Point 10 – Screen time is often a concern for parents, but the best thing you can do is reassure them that ‘how long?’ isn’t as important as ‘what’ and having balance. screentime.lgfl.net has plenty including flyers you could hand out, plus a blog from us that explains a bit more about what to look for. Remember you can’t compare one bit of screen time with another, in the same way as you can’t compare broccoli with KFC or chicken dippers when talking about food – so beware people offering official time limits or polarising ‘good’ or ‘bad’ judgments.
Point 11 – Convey the really important message below for the youngest children who might get tricked into getting changed on camera (that risk is for all of them!). Find the full resolution poster below, why this is for the youngest pupils – and ALL of them – and a video explanation at undressed.lgfl.net.
Point 12 – Again for younger pupils, but actually a key message for all children and young people (although the video is probably worth showing for all primary year groups even if it’s aimed at EYFS/KS1), show this great new video to parents and explain how important the message is for children to tell an adult if something feel funny in their tummy (and I dare you not to be singing the song for days! New from CEOP – Jessie & Friends has a really good message and for older children too, talk about who they talk to / reporting.
Point 13 – Talk about parental control / self-control apps and safe search engines. There are strong views for/against, but consider the ‘training wheels’ approach). There are safe search engines like Swiggle which are great for home use, and apps like Family Link from Google, Digital Wellbeing or similar apps (e.g. Quality Time) and Screen Time for Apple devices. Remember that these are great for easing children into their first device use, and as they get older, great for them (or for parents and teachers too!!) to regulate their own use and see how much time they really spend scrolling on Instagram.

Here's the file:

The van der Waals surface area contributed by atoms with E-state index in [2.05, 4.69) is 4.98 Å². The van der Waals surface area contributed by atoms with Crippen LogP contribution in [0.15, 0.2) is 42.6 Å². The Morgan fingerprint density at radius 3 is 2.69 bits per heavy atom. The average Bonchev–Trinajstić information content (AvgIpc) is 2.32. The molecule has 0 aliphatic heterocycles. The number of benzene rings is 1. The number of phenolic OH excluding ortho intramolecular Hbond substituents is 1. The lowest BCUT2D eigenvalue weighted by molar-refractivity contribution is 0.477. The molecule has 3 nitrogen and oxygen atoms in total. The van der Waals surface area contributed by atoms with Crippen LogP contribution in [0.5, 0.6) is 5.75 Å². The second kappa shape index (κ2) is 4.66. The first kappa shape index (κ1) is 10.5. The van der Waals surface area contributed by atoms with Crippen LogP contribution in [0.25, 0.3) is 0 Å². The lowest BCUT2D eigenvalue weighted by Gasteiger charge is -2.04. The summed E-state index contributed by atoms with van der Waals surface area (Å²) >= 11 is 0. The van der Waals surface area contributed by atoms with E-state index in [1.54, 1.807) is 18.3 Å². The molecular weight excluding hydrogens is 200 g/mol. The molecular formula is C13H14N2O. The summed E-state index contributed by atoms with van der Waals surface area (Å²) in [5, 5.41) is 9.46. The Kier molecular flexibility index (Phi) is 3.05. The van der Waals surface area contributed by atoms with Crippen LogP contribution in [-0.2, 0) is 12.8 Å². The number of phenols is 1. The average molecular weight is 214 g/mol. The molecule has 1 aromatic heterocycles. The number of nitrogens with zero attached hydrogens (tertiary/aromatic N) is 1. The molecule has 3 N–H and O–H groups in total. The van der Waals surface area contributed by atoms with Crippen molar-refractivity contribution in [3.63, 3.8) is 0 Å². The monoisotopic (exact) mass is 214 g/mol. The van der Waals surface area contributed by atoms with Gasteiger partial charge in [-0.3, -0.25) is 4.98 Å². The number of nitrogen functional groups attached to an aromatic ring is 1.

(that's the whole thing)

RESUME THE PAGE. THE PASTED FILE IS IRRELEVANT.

Point 14 – This point will make such a difference. Get some pupils to come along and say what they play, and what they like or don’t like, and get the parents to ask questions. You’ll be surprised, and so will the parents.
Point 15 – There’s gaming advice at gaming.lgfl.net and all manner of materials you may find useful, but why not simply ask how many parents have played the games their children play / how many let them play 18 games; ask why and remind parents that 18 games are not called 18 because of higher skills level, but because like films or alcohol, they are not age-appropriate and can cause long term damage. Rape, killing prostitutes, all manner of other attacks and murder, nudity and so on are commonplace with very lifelike graphics in some 18 games that primary children play! Do they know?
Point 16 – Having covered some of these points, why not return to the Hopes & Streams parent/reporting stats and ask them their next steps.
Point 17 – Talk about online pornography and Serious Youth Violence. We might not want to address such issues but they are a reality and there are great tools out there for all ages. ** Next week Childnet are launching great new online pornography materials – we will add them here once live **
Point 18 – Things are changing, especially in the UK which is leading the world with initiatives that are really making a change for the better – tell them about the Online Harms White Paper, the ICO Age-Appropriate Design Code / Age Verification for Online Pornography.
Point 19 – End on a positive! Yes it is possible – and important. Hopes & Streams has plenty of positives – one example is below. And of course use those you know about and ask your pupils for their examples – they will be the most powerful.
Point 20 – Start again! Keep it up and drip feed throughout the year. Well done; you’re doing a great job.
This blog has been adapted from a presentation given at the LGfL curriculum conference on 25/4/19.